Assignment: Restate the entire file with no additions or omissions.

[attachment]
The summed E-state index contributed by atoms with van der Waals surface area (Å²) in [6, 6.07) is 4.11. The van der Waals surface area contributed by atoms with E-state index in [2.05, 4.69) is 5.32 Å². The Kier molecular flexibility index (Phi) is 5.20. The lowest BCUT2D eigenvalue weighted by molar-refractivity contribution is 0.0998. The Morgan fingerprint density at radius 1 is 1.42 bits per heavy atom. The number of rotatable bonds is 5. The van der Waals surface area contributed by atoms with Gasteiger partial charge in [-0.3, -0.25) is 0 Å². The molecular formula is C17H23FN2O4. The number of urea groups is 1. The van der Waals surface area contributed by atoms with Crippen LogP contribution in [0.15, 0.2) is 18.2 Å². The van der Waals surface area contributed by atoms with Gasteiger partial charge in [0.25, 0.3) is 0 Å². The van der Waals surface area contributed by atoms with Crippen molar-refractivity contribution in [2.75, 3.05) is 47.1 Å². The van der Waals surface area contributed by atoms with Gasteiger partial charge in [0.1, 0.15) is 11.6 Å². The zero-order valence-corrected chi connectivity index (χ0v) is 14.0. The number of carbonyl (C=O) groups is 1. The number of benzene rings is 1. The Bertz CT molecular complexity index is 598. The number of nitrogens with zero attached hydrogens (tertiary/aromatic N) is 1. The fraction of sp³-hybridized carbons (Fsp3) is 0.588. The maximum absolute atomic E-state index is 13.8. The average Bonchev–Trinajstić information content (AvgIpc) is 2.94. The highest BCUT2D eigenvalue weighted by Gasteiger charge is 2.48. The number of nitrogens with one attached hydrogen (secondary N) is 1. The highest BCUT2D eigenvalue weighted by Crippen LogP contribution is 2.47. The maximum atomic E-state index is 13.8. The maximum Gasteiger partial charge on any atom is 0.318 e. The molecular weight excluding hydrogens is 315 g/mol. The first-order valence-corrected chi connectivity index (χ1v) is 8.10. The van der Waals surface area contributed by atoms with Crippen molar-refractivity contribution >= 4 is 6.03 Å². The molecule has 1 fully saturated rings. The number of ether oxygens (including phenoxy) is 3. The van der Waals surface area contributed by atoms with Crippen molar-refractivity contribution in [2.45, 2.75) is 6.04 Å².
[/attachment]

The summed E-state index contributed by atoms with van der Waals surface area (Å²) in [6, 6.07) is 4.11. The van der Waals surface area contributed by atoms with E-state index in [2.05, 4.69) is 5.32 Å². The Kier molecular flexibility index (Phi) is 5.20. The lowest BCUT2D eigenvalue weighted by molar-refractivity contribution is 0.0998. The Morgan fingerprint density at radius 1 is 1.42 bits per heavy atom. The number of rotatable bonds is 5. The van der Waals surface area contributed by atoms with Gasteiger partial charge in [-0.3, -0.25) is 0 Å². The molecular formula is C17H23FN2O4. The number of urea groups is 1. The van der Waals surface area contributed by atoms with Crippen LogP contribution in [0.15, 0.2) is 18.2 Å². The van der Waals surface area contributed by atoms with Gasteiger partial charge in [0.25, 0.3) is 0 Å². The van der Waals surface area contributed by atoms with Crippen molar-refractivity contribution in [2.75, 3.05) is 47.1 Å². The van der Waals surface area contributed by atoms with Gasteiger partial charge in [0.1, 0.15) is 11.6 Å². The zero-order valence-corrected chi connectivity index (χ0v) is 14.0. The number of carbonyl (C=O) groups is 1. The number of benzene rings is 1. The Bertz CT molecular complexity index is 598. The number of nitrogens with zero attached hydrogens (tertiary/aromatic N) is 1. The fraction of sp³-hybridized carbons (Fsp3) is 0.588. The maximum absolute atomic E-state index is 13.8. The average Bonchev–Trinajstić information content (AvgIpc) is 2.94. The highest BCUT2D eigenvalue weighted by Gasteiger charge is 2.48. The number of nitrogens with one attached hydrogen (secondary N) is 1. The highest BCUT2D eigenvalue weighted by Crippen LogP contribution is 2.47. The maximum atomic E-state index is 13.8. The maximum Gasteiger partial charge on any atom is 0.318 e. The molecular weight excluding hydrogens is 315 g/mol. The first-order valence-corrected chi connectivity index (χ1v) is 8.10. The van der Waals surface area contributed by atoms with Crippen molar-refractivity contribution >= 4 is 6.03 Å². The molecule has 1 fully saturated rings. The number of ether oxygens (including phenoxy) is 3. The van der Waals surface area contributed by atoms with Crippen molar-refractivity contribution in [2.45, 2.75) is 6.04 Å².